Magazine

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Readers Respond to the January/February 2024 Issue

Your feedback on John Coltrane, turtle conservation and George Washington's tent

Could we use volcanic energy as a power source?

Could Volcanoes Power Our Planet? And More Questions From Our Readers

You’ve got questions. We’ve got experts

The city’s classic sign, 25 feet tall, was designed by commercial artist Betty Willis in 1959.

How the Dazzling Las Vegas Strip Rose Up From the Desert

The story behind the glitzy stretch of highway that became the destination for America’s most sublime—and most sordid—aspirations

Cleopatra Adorning the Tomb of Mark Anthony, c. 1765, was one of Angelica Kauffman’s most popular works, reproduced not only in print but also on porcelain and furniture.

Pioneering Artist Angelica Kauffman Put Women at Center Stage

The history paintings of this great Neoclassical artist prove the wonderful benefits that inclusion can bring

Delias sambawana, a butterfly that hails from Indonesia, at the Florida Museum of Natural History.

Where Did Butterflies Come From? This Scientist Is On the Case

Akito Kawahara has spent his life devoted to lepidoptera. Now he’s correcting the record on where they first evolved

Pioneering designer Clara Driscoll conceived this indelible lamp around the turn of the 20th century—with help from her fellow "Tiffany girls."

These Women Were the Real Geniuses Behind the Iconic Tiffany Lamps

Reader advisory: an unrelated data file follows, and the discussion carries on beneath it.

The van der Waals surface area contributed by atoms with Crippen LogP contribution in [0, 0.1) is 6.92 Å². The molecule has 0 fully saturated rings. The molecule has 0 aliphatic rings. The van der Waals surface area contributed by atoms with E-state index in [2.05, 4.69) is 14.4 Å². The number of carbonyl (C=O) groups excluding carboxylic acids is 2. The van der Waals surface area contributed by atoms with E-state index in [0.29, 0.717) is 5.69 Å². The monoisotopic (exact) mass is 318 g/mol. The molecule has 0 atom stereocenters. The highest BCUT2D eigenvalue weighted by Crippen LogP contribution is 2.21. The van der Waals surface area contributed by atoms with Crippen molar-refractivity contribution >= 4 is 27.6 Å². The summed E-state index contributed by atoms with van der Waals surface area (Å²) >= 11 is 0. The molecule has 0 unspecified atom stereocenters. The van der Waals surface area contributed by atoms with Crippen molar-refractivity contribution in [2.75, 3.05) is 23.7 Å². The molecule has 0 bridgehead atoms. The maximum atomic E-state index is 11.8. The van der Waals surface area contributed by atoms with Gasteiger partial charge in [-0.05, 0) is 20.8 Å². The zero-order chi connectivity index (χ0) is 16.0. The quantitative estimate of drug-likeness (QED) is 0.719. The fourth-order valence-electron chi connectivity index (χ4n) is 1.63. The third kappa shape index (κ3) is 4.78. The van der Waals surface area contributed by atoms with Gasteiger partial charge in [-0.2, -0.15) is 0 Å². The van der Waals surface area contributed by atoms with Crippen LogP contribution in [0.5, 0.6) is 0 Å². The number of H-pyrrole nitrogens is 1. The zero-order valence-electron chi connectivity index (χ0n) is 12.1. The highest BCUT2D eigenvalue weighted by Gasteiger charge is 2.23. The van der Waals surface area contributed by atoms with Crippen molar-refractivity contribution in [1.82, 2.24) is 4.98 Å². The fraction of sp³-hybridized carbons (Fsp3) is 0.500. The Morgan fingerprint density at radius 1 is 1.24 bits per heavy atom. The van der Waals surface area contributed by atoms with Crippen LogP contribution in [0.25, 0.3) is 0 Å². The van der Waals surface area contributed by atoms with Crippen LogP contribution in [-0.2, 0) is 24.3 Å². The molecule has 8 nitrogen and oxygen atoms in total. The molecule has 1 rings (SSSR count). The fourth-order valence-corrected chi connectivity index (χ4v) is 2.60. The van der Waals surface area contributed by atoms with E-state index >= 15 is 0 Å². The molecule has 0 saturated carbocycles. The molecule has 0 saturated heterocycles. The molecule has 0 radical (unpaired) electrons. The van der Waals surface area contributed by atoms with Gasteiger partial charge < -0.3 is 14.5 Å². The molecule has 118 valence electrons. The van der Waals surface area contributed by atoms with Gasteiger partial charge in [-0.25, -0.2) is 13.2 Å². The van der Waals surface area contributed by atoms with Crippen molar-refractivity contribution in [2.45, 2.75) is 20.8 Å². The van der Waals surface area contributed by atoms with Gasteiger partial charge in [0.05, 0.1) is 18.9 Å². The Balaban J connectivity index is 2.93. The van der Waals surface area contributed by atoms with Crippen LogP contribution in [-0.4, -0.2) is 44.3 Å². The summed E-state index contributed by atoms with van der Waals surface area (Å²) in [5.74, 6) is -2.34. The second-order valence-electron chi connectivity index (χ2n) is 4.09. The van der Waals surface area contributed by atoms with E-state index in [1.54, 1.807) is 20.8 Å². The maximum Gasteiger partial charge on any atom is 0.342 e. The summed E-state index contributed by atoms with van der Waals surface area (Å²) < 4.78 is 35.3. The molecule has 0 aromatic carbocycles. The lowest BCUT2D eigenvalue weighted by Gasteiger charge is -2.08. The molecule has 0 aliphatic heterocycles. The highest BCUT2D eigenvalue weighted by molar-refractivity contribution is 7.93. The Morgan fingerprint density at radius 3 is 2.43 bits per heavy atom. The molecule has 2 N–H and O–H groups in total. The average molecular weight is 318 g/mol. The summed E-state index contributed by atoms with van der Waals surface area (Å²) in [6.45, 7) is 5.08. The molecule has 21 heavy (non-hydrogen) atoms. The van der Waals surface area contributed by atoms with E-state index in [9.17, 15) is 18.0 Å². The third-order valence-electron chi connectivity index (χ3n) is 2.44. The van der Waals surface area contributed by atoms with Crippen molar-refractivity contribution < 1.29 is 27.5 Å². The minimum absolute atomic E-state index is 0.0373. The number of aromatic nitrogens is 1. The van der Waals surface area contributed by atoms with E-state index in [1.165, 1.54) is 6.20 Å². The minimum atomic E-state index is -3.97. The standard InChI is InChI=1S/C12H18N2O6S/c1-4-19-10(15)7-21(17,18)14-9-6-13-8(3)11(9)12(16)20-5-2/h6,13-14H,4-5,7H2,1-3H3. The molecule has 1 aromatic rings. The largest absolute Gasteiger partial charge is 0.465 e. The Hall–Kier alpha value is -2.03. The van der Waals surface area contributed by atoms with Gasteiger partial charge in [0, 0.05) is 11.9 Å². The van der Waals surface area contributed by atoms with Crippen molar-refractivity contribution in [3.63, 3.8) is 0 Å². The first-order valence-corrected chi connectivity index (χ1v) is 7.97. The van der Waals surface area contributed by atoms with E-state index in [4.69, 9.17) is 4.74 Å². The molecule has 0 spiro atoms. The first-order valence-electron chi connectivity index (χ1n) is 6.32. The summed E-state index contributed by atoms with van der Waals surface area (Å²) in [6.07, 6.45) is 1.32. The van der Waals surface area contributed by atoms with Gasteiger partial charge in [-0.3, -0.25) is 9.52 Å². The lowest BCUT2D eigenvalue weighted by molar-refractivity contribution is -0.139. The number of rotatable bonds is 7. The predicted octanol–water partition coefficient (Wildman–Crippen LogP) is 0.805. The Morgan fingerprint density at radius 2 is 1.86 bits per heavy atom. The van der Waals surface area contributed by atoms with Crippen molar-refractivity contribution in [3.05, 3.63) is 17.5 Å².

A chic light fixture reveals how female designers remade the Tiffany brand—and went largely uncredited for nearly a century

A diver prepares to enter the water of Malakal Harbor in Palau, where the plane flown by U.S. Navy pilot Jay Ross Manown Jr. was shot down in September 1944.

Recovering the Lost Aviators of World War II

Inside the search for a plane shot down over the Pacific—and the new effort to bring its fallen heroes home

Artist and Shaman Between Two Worlds, Norval Morrisseau, 1980, shows the artist’s signature style: bold colors and a surreal sense of his subjects’ inner lives.

Inside the Biggest Art Fraud in History

A decades-long forgery scheme ensnared Canada’s most famous Indigenous artist, a rock musician turned sleuth and several top museums. Here's how investigators unraveled the incredible scam

A logging road in Montana’s Lolo National Forest. America’s woodlands are carved up by obsolete roads that fragment wildlife habitat and degrade fragile ecosystems. Now ecologists are calling in bulldozers to rip them up.

Planet Positive

The Case for Destroying Old Forest Roads

Can demolishing abandoned dirt paths point the way to a more sustainable future?

Gijon, an Aaron program that Cohen debuted in 2007, created jungle-like scenes—distinct from the figures created by the previous version of the software, Aaron KCAT.

The First A.I.-Generated Art Dates Back to the 1970s

A new show at the Whitney showcases the visionary who devised the art world’s first artificial intelligence

A dugong, also known as a sea cow, in a protected marine reserve in the Philippines. On the mammal’s underside, remora fish snack on parasites—and dugong poop.